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Simple Pleasures

Written by Vicki Hinze

On October 4, 2011

© 2011, Vicki Hinze


WARNING:  This is a no-edit zone…


Most of us are really busy, and our Things To-Do have gone from being items on a list, to multi-page documents or even to booklets.  We implement all the timesaving techniques and organizational tools we’ve found, and yet we have no more time.  Why?  Because we fill that generated space with more stuff to do.


We don’t rest enough.  We don’t give ourselves sufficient time to just be.  To think.  To daydream.  We don’t relish the simple pleasures.  Shoot, most of the time, we don’t notice there are simple pleasures.


At least that’s become my reality, and I seriously doubt I’m alone.  It’s hard to do when you work for yourself—there are always a dozen things that need to be done—but it happens when you work for someone else, too.  It just happens.


Well, that’s not really accurate.  When we discover that some of those pithy wisdoms are rooted in reality, we work harder.  You know the ones I mean.  Like the one about the harder you work at something the luckier at it you get.  Or the one about success being 99% perspiration and 1% inspiration.  There’s a lot to be said for numbers.  There is a reason math is said to be the basis for life as we know it, and doubling our failure rate does indeed increase our success rate.  We learn and grow with each attempt, so it’s logical to conclude if we try more often, we’ll be successful more often.


But that doesn’t mean we can afford to let ambition and drive become so dominant in our lives that we do not rest and regenerate and refill our personal well.  Or that if we do let ambition and drive become dominant, we won’t pay a price for it.  We will.


The price starts typically in our emotions.  We’re not happy.  We’re dissatisfied.  We’re not content.  Suddenly something we loved is no longer a labor of love but of work.  We’re chained to our desk.  Married to our career.  We wake up and look around and realize everything not specifically work-related has been culled from our lives.  And then we’re upset.   Now we’re into impacting our health, and the downward spiral begins.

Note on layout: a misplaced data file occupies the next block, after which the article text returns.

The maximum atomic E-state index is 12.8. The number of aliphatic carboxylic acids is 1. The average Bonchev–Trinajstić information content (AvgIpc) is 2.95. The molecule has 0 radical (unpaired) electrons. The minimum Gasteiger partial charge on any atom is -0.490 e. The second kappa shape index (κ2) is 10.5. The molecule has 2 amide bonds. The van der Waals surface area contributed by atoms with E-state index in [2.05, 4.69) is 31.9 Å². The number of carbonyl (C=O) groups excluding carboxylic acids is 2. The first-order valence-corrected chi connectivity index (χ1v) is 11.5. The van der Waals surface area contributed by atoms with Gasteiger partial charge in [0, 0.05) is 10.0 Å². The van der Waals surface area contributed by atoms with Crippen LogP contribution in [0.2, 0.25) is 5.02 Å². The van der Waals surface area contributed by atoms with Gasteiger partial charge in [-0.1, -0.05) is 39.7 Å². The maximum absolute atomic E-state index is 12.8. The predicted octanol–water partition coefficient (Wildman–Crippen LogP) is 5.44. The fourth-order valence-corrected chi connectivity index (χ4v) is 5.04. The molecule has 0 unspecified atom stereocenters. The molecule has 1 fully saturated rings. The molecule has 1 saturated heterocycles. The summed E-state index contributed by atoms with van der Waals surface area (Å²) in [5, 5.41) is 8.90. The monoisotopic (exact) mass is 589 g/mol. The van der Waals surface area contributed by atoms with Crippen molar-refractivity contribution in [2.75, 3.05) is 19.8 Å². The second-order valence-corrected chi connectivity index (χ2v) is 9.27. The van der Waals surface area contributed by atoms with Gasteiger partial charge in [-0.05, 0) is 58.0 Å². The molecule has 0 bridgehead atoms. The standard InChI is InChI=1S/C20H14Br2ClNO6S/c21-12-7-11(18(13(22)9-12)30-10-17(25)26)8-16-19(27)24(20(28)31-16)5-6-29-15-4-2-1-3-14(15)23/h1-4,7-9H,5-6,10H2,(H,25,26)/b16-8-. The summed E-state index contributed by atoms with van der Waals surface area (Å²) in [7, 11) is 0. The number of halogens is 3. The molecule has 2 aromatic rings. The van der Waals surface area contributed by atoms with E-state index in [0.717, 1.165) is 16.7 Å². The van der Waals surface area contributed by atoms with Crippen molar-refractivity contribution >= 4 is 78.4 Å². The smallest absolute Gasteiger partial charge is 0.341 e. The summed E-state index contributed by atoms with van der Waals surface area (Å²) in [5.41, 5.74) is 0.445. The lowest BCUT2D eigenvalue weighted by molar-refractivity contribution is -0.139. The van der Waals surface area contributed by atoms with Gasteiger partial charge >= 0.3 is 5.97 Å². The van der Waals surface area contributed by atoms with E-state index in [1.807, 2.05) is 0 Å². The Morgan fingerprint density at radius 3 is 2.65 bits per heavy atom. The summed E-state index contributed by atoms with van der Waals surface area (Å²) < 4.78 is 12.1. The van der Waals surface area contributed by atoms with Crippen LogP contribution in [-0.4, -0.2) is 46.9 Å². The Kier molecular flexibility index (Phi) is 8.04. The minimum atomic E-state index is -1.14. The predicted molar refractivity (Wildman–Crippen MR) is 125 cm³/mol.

We’re out of balance.  And it’s at that realization, we know we’ve arrived at a critical juncture in our lives.  (Not our careers, our lives.)  And being at that critical point, we have to choose:  do we stay the same, sink deeper into that dissatisfaction, or do we change?  And if we do change, we change into what?


The key is in balance.  It’s kind of like salt.  Eat too much and you get high blood pressure.  You retain fluids. Blood pressure too high or too much fluid retention impacts the heart’s ability to beat and function properly.  Messing with that can kill you.  Eat too little salt and you deplete it from your body, which can result in convulsions and/or death.   It’s a mess.  You need a little salt… but not too much.  Moderation.  You need moderation.


As it is with salt, it is with life.  A bit of this, a bit of that—just as the old saying goes:  “Variety is the spice of life.”  Variety is moderation.


Okay, so this has been on my mind for a while now.  I will seek better balance in my life.  I could go back to see when I first wrote that on my To-Do list, but I don’t feel like flipping through the pages to find it.  I’m just saying…  The point is it’s there.  It entered my mind and stuck long enough to get written down.